2012 Physical Security in Financial Services in the United States

  • October 2012
  • -
  • Frost & Sullivan
  • -
  • 86 pages

This customer research measures the physical security demand as perceived among facility/security managers within the financial services industry in the United States. A Web-based survey methodology was utilized. The fieldwork was conducted during July of 2012. The sample consisted of managers (n=100) responsible for physical security in financial institutions. The study covered the video surveillance (network/IP and analog cameras), access control (keypads, card readers, and biometrics), intrusion detection systems as well as integration of systems, and budget issues. Video surveillance technologies and access control systems are more widely used than intrusion detection systems.

Research Objectives and Methods


Research Objectives
The overall research objective was to measure the physical security demand as received among facility/security managers within the financial services industry. Specifically, the aims are to identify the top risks/threats facing financial services facilities, the physical security technologies currently used to manage/minimize risks, and the extent the technologies are integrated while also investigating the decision-making and budget processes when choosing physical security technologies.

Methodology
A Web-based survey methodology was utilized. The fieldwork was conducted during July of 2012.

Sample
United States managers (n=100) responsible for physical security in financial institutions. The following four slides provide firmagraphic details of the survey participants.
Reporting Notes: Due to rounding, percentages in charts and tables may not sum to .


Executive Summary and Implications
The financial services sector tries to manage and minimize risks and challenges, among which the most important are: unauthorized data access, cyber attacks, and unauthorized entry. In terms of future trends, facility managers anticipate an increasing number of risks, especially related to data protection. To manage these challenges, financial services adopt physical security systems and technologies. Video surveillance technologies and access control systems are more widely used than intrusion detection systems.

Notably, usage and adoption plans of network/IP and analog surveillance technologies are quite similar (although network/IP will experience more significant growth). If stated intentions materialize, there will be more users of network/IP than analog video surveillance technologies in just two years. But, as costs/budget issues are the biggest obstacles in adopting IP cameras and their encompassing systems, implementation of these plans will depend upon the economic situation improving.

With regards to brand usage, GE Security is most used in the network/IP segment. ADT is most used within the analog segment. Meanwhile, ADT is perceived as the best brand in both segments.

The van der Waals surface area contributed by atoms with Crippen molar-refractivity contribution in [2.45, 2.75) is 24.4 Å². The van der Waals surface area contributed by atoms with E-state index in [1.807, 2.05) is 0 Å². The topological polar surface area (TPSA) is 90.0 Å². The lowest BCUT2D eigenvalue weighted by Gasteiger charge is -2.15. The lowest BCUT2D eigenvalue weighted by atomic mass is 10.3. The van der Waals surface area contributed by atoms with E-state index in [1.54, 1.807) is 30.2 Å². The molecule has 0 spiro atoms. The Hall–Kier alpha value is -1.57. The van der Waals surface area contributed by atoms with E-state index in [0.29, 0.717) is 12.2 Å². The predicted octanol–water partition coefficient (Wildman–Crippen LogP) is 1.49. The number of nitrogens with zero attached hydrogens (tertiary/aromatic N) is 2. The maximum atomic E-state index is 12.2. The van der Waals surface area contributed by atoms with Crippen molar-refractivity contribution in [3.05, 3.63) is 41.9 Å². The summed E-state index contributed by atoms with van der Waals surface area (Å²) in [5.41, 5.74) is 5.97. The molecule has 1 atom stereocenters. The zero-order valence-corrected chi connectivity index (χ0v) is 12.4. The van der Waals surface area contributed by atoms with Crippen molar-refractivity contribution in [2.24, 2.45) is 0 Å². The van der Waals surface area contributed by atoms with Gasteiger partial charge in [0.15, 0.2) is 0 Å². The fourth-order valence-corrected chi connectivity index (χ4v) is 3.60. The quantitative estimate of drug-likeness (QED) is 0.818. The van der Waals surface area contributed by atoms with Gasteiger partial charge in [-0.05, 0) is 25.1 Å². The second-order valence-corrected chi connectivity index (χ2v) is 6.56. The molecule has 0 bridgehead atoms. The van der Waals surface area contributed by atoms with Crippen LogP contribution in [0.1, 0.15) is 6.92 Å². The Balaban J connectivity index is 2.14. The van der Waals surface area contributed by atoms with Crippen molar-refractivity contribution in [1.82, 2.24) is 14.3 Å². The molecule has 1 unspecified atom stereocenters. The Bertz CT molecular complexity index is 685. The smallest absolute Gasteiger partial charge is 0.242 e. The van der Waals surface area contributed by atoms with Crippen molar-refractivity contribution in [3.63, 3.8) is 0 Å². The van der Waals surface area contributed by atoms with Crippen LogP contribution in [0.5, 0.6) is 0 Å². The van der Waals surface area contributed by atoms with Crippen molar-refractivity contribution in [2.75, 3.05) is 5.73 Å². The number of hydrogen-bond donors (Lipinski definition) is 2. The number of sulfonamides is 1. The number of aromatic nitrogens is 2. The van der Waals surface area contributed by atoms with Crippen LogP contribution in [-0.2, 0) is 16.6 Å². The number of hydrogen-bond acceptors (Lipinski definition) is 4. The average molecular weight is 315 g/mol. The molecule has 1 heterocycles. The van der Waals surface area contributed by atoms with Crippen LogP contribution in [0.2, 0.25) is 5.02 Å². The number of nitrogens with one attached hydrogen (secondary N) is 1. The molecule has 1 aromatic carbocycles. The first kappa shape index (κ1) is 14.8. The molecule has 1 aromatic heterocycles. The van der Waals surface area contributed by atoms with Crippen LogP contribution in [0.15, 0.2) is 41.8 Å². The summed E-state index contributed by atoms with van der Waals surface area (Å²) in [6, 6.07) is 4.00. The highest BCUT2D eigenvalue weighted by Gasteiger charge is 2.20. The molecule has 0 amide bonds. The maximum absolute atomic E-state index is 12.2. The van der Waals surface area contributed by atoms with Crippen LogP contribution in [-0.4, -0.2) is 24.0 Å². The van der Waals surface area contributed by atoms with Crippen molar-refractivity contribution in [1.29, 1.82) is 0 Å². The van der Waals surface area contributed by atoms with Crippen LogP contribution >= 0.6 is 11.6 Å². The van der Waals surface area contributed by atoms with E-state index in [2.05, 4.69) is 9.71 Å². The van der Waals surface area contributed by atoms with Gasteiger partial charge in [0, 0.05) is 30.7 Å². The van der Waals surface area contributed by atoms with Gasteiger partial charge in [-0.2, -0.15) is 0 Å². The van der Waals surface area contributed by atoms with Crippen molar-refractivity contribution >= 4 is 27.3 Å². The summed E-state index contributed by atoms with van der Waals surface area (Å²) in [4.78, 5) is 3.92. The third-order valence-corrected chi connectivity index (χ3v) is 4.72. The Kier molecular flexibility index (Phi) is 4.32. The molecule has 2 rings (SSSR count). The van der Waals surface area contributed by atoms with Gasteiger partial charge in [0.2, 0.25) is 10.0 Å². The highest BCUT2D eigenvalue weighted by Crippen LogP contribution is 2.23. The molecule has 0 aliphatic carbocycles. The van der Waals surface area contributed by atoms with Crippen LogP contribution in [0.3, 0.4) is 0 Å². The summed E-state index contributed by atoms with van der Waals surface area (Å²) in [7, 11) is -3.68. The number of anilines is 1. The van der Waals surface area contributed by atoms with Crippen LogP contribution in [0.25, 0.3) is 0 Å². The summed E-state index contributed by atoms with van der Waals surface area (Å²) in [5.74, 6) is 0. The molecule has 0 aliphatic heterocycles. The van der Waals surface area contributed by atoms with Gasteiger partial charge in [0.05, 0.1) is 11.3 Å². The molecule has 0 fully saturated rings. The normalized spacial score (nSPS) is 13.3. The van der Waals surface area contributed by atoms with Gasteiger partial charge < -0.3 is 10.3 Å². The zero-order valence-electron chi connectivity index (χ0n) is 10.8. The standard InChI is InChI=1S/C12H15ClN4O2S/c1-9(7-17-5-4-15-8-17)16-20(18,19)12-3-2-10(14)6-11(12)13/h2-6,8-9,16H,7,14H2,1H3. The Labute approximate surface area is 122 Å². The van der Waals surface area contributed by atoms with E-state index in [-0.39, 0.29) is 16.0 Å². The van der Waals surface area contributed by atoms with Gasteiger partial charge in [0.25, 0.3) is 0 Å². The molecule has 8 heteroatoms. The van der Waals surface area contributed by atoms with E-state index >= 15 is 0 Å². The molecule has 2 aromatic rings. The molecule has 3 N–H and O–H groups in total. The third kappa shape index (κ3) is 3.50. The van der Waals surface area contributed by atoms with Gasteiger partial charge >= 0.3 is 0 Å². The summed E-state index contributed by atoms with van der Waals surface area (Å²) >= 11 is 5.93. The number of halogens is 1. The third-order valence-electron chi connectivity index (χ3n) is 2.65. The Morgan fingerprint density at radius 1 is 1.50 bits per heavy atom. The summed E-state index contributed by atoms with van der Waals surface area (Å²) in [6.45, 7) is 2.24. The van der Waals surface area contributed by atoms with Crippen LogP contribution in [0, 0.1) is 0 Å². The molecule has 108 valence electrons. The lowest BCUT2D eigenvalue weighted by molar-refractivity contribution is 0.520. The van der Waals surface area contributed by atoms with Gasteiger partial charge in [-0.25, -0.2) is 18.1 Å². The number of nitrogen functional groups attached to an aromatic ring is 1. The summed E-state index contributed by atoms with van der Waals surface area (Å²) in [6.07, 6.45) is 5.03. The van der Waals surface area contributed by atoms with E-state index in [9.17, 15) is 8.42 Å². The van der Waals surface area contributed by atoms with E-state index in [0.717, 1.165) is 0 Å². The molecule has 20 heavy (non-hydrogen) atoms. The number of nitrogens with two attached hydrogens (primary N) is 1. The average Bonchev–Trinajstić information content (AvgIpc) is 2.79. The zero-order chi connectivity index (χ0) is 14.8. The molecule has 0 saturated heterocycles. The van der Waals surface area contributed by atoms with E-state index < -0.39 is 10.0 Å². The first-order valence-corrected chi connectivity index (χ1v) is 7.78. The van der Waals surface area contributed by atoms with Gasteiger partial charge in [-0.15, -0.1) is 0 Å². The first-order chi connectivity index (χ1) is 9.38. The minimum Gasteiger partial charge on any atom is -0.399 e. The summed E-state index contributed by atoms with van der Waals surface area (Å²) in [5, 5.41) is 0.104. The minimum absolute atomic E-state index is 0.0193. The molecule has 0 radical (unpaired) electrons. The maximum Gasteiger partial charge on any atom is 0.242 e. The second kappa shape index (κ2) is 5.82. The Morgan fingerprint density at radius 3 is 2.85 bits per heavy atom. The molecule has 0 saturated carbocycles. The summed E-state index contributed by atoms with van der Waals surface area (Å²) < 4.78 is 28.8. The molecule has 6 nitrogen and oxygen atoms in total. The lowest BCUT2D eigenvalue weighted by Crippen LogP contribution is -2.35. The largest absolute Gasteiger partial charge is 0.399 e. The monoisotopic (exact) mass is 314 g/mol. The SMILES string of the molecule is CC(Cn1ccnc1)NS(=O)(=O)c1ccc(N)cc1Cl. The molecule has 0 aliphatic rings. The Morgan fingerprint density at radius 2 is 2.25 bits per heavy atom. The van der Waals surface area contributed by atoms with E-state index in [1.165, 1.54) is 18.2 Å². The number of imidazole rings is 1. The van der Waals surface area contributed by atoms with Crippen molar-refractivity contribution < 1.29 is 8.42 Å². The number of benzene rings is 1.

Card readers and keypads are more widely used in financial services facilities than biometric readers. However, use of biometrics is expected to grow significantly within the next five years. Honeywell Security stands out not only as the primary used brand in all access control categories but also as the perceived best brand (in terms of first-ranking results).
Intrusion detection systems are used by roughly one-third of surveyed facilities, and future adoption may increase to nearly percent within the next five years. Honeywell is the primary brand used, and is perceived as the best brand of intrusion detection systems.

Integration of security systems is fairly advanced at present, but further integration is expected. Interestingly, external integrators have been used by just percent of those who have integrated their systems. Generally, integration is perceived as neccessity, as it brings many benefits (such as a higher degree of security). Yet, there are doubts due to compatibility issues and fear of failure of the whole system (instead of just a part of it, if not integrated).
Decisions regarding physical security are usually made company-wide, but they are also made on the facility level. Chief security officers and chief information officers/IT managers have the most influence.

Video surveillance receives larger shares of budgets compared to other security systems.
In spite of a difficult economic situation, the budget for 2012 for security systems did not decrease (compared to 2011), and increases may be expected within the next few years.

Roughly one-third of the surveyed companies from the financial sector do not measure return-on-investment (ROI) on their physical security investments. Security of data, assets, clients, and employees is top priority; thus, ROI measurement is sometimes not a neccessity. In cases for which ROI is measured, it is typically done via indirect measures (e.g., general increase of safety), and generally managers do not employ quantitative indices.

Table Of Contents

TABLE OF CONTENTS

Research Objectives, Methods, and Firmographics 4
Executive Summary and Implications 10
Risk Profile 14
Video Surveillance Technologies 16
Access Control Systems 32
Intrusion Detection Systems 49
Technology/System Integration and Infrastructure/Services 57
Budget and Decision Making Processes 68
The Frost and Sullivan Story 82

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